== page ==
Probabilistic Design for Random Fatigue Loads

by Paul H. Wirsching, (A.M.ASCE), Assoc. Prof.; Aerospace and Mech. Engrg. Dept., Univ. of Arizona, Tucson, AZ,
Edward B. Haugen, Assoc. Prof.; Aerospace and Mech. Engrg. Dept., Univ. of Arizona, Tucson, AZ,


Serial Information: Journal of the Engineering Mechanics Division, 1973, Vol. 99, Issue 6, Pg. 1165-1179


Document Type: Journal Paper

Abstract: Stationary random (or stochastic) processes have been used as a statistical model for loading due to earthquakes, wind, ocean wave forces, and vehicle environments and motions. Given that the dynamic forces on an element are a random process, the designer is required to specify the size of the element such that it will maintain its structural integrity with specified probability and at the same time provide a minimum-cost, minimum-weight component. An algorithm for the design of a single element (such as tensile member, rivet, bolt, weld, etc.) subjected to a stationary zero-mean random stress is presented. Fatigue was considered to be the mode of failure. A fatigue model is developed which includes the possibility that the stress process can be either narrow- or wide-band. The design algorithm considers variability in the material properties and the geometry of the element as well as uncertainty in the RMS level of the applied stress.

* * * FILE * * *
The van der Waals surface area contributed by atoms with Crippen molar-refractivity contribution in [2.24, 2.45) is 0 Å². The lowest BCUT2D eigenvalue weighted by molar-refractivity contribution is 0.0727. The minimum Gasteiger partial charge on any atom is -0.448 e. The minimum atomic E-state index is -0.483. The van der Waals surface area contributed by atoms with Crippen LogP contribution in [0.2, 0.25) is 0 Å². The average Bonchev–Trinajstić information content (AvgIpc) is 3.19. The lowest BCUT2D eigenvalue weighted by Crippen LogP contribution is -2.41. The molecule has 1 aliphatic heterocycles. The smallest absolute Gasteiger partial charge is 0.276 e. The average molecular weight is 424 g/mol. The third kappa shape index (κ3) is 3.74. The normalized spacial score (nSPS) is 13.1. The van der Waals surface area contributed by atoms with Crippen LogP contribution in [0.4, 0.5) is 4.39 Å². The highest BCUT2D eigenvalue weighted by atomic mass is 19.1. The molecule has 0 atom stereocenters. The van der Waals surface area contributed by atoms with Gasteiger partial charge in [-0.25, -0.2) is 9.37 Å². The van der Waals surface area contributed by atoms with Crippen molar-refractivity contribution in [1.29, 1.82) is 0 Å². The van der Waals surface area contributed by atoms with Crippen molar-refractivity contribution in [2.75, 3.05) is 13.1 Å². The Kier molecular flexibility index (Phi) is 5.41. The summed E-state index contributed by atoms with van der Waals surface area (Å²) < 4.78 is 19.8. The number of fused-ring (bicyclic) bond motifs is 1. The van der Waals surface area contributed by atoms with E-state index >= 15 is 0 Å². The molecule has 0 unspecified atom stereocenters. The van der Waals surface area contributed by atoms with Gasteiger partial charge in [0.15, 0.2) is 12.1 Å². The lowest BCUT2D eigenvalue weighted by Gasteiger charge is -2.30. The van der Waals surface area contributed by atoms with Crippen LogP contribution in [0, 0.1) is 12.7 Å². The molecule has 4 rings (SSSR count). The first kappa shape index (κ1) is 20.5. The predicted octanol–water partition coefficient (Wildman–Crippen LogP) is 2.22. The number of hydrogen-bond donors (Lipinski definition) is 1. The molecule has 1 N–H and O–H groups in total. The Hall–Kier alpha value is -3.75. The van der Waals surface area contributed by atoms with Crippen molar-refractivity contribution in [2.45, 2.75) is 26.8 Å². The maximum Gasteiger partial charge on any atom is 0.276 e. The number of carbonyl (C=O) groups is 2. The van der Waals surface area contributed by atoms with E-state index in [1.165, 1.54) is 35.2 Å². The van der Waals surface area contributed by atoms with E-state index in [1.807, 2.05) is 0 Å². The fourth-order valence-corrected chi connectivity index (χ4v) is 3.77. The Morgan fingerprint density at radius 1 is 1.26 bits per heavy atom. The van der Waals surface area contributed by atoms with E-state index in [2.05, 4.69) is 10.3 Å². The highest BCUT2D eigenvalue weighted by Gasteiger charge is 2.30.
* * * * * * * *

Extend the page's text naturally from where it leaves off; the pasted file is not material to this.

Subject Headings: Minimum weight design | Fatigue (material) | Stationary processes | Vehicle loads | Ocean waves

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